Viasat Unveils Flexible Broadband Service Plans

The first Viasat-3 Ka-band high-capacity satellite is scheduled to launch in the first quarter of 2022.
Credit: Viasat

Broadband satellite communications (satcom) provider Viasat has unveiled a new service plan structure for business aviation that it describes as unrivaled by other satcom providers.

At NBAA-BACE, the company launched Viasat Select, a Ka-band service offering that can be customized by where an aircraft typically operates and the amount of data it requires. Viasat promises data speeds to the aircraft of 20 Mbps or better across all plans

“It’s an innovation in terms of service plans that combines flexibility, performance and value,” Claudio D’Amico, director of Viasat’s Business Aviation division, tells Aviation Week ShowNews. “One of the things that we’ve heard from customers is ‘we don’t really like how these service plans are designed today.’ There are limitations in terms of performance and speed. There are also some limitations in terms of the data allowances. That’s what we’re trying to solve with Viasat Select.”

D’Amico explained: “We created a set of service plans that are designed to meet regional operations or global operations. There is flexibility to align where you fly your aircraft. We’ve also broken down those service plans into different categories. We have a more entry-level service plan in the regional [category] which is a sub-$3,000 plan—$2,795. It’s a monthly 15-GB plan. That plan was designed to meet the needs of those operators that are lighter users. They either use a light amount of data, for email or texts, or they fly their aircraft for fewer hours.”

List prices of other plans are $5,995 monthly for 50 GB and $9,995 for unlimited data speeds.

“We have midterm [plans] that have more data allowances at a little bit of a higher price, and then we have unlimited plans,” says D’Amico. “That’s for those heavy users. If you’re operating your aircraft on a regional basis over North America, for example, you can select an unlimited plan if you’re one of those heavy users that need streaming, if you need video conferencing capabilities. The other thing about Viasat Select is that independent of the plan, you have the same performance. We removed the speed limits from our plans last summer, and with the new Select plans, we’re delivering the same performance across all of the service plans. We have typical speeds that are greater than 20 Mbps across all of our plans.”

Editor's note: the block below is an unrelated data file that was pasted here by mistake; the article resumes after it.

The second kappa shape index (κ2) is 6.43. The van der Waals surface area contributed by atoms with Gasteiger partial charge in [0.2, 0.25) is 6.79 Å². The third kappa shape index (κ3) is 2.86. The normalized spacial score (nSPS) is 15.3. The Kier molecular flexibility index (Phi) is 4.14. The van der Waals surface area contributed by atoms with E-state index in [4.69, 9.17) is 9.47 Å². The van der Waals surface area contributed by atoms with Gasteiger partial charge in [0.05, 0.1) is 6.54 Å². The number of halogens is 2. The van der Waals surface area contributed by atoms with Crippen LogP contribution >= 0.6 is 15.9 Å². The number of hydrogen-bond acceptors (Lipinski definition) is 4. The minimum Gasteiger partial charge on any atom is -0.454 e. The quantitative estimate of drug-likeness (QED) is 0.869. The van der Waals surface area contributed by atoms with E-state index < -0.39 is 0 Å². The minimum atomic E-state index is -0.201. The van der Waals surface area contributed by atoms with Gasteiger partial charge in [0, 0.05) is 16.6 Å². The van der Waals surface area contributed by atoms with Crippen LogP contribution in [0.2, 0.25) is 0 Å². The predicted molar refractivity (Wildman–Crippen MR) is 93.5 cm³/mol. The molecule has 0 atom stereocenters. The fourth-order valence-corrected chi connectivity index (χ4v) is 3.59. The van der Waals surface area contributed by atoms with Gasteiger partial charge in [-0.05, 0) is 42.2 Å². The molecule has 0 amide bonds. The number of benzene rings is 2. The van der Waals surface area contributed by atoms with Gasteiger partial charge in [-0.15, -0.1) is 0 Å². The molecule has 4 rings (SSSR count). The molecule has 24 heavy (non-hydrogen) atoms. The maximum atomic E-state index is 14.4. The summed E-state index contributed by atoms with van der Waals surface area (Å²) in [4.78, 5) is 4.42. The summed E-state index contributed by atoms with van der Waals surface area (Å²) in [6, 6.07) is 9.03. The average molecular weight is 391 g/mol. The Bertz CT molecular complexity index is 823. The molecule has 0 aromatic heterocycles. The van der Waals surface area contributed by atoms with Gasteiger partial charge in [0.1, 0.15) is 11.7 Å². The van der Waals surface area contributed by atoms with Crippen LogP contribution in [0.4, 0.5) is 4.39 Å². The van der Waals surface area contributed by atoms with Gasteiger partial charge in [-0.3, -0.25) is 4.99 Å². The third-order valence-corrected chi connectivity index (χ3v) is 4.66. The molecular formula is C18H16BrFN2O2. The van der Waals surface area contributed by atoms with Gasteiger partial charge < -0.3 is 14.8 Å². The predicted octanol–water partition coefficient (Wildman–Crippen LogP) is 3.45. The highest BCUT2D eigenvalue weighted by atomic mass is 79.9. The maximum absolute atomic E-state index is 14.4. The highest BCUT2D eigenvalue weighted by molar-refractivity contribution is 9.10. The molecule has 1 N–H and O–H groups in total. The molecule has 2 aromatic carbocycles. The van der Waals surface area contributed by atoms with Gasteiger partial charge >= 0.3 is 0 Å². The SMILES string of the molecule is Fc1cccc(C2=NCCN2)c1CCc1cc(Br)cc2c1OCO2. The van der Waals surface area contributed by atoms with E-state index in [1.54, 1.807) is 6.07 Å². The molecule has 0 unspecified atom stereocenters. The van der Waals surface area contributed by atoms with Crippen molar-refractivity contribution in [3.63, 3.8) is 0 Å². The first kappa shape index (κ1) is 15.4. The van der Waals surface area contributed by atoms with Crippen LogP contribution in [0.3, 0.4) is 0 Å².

In July 2020, Viasat announced that it would remove internet speed limits delivered to aircraft connecting via the company’s Global Aero Terminal 5510 (GAT-5510) shipset with its Viasat-1, Viasat-2 and European Ka-band satellite network. The GAT-5510 shipset includes a tail or fuselage-mounted 12-in. parabolic antenna with an integrated power supply unit and a modem.

Viasat, based in Carlsbad, California, is nearing deployment of a new generation of high-capacity Viasat-3 Ka-band satellites that will expand its network capacity and coverage. The first satellite, Viasat-3A, covering the Americas and portions of the Atlantic and Pacific oceans, is scheduled to launch in the first quarter of 2022.

The placement of the first satellite will be followed in roughly six-month intervals by Viasat-3B, covering Europe, the Middle East and Africa regions, then Viasat-3C covering the Asia-Pacific region. The GAT-5510 terminal is forward-compatible with the new satellites.

Viasat provides satcom systems for super-midsize and larger business jets, including the Gulfstream G280, Embraer Praetor, and Bombardier Challenger 350 models and larger Bombardier Global and Gulfstream G550/G650 types. 

“Some of them operate regionally, but some of them operate on a more global basis,” D’Amico says. “The plans that we offer today cover 90% of the business aviation routes between North America, the North Atlantic, and European coverage areas. With Viasat-3 we’re extending that to the other regions that those satellites cover.”

In late September, Viasat announced an expanded relationship with Collins Aerospace to offer Ka-band service through Collins’ ARINC Direct service portfolio. The company also offers connectivity through Satcom Direct and Honeywell Forge, but Viasat Select represents a direct relationship between Viasat and an operator.

“We understand there are operators that have relationships with other service providers that offer services that we don’t offer, that are not our core business, [like] flight planning or cockpit data links,” D’Amico says. 

“There are [also] operators that would like to have a direct relationship with Viasat so they can leverage the end-to-end solution that we bring. We design our own satellites, we design our own terminals, we manage the network,” he adds.

“What we deliver in terms of capacity and speeds, combined with this new service plan structure, [is] the best value in this industry,” D’Amico points out. “It’s very simple math: You divide the total amount of data that you have by the price of that service plan, and you understand how much you’re paying per gigabyte. I challenge any other service provider to quantify that.”

Bill Carey

Based in Washington, DC, Bill covers avionics, air traffic management and aviation safety for Aviation Week. A former daily newspaper reporter, he has covered the commercial, business and military aviation segments as well as unmanned aircraft systems. Prior to joining Aviation Week in November 2017, he worked for Aviation International News and Avionics and Rotor & Wing magazines.